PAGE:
Second, Chicago has a small collection of angels and VCs that are notoriously conservative. This includes the new ‘Invest Illinois Venture Fund‘. Now, when I say the money is conservative I am being ambiguous. If you’re in Silicon Valley conservative might mean a startup needs to work an extra week for that Seed Round. In Chicago, you don’t get investment unless you are a profitable company looking to scale. There are of course exceptions, but the trend is solid. Do not go looking to raise capital from institutional investors for your early stage startup unless the investor owes you a drink. And even then he better owe you a very nice drink.
(The drops shown in the links, from 2011-2012, do show some promise, however, in that more support was going to earlier stage companies relative to past investments.)
This conservation of finance leads to the creation of what I am going to begin calling, and I welcome you to use if you find it nifty, the ‘Starfish Investor’. Starfish are what are known as Keystone Species. In biology, a keystone species is a plant or animal that tells you the relative health of the environment in which they live. If you test starfish and they are healthy, the environment is healthy.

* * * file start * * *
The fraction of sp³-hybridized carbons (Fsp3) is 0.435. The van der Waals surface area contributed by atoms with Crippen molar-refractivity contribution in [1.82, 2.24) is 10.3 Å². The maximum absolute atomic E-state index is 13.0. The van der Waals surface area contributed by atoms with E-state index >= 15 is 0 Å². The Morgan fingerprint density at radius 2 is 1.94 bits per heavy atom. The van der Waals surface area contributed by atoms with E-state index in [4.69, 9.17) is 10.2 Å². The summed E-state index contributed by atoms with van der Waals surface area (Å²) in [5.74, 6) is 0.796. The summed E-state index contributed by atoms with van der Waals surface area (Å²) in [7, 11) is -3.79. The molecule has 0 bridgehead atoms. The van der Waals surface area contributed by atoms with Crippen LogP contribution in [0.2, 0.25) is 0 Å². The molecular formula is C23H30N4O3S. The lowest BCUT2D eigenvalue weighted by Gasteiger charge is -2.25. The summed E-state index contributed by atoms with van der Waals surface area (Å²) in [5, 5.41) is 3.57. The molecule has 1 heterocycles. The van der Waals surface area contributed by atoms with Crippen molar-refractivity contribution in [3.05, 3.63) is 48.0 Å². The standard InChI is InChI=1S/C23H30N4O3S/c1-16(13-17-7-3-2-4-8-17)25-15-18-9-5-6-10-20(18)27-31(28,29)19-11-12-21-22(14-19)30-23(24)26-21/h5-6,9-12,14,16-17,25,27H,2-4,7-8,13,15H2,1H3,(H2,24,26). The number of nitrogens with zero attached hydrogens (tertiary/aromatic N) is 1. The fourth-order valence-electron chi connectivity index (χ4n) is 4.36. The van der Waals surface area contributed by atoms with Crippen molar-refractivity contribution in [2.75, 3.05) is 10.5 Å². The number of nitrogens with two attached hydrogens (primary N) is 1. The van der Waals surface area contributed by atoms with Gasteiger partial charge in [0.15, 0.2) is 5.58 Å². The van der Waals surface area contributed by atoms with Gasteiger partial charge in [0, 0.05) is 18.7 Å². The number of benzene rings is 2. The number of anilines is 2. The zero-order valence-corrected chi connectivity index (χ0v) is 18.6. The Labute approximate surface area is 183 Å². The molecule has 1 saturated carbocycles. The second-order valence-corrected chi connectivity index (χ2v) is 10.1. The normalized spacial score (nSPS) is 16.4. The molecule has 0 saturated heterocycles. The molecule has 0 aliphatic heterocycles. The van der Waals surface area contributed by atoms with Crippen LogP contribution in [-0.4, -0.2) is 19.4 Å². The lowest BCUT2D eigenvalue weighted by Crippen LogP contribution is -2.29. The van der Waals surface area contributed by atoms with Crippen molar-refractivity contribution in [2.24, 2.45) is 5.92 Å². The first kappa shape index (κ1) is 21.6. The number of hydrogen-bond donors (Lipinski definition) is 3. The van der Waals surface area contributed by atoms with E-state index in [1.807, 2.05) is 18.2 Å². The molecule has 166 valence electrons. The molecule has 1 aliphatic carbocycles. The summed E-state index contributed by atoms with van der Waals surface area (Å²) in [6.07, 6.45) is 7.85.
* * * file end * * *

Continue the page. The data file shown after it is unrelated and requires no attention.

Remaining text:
Now apply this to investors. In Chicago, because of the relatively few investors (not ignoring the ability of Silicon Valley or Silicon Alley [in New York] to come over to invest), there are a few key investors that can make or break a deal. For instance, say you want to have a food service startup or want to build a startup that feeds people from restaurant waste. If you don’t have Chuck (head of Impact Engine and founder of OpenTable) investing in you or consulting for you, other investors are going to assume something is wrong. This one investor is key to getting on board.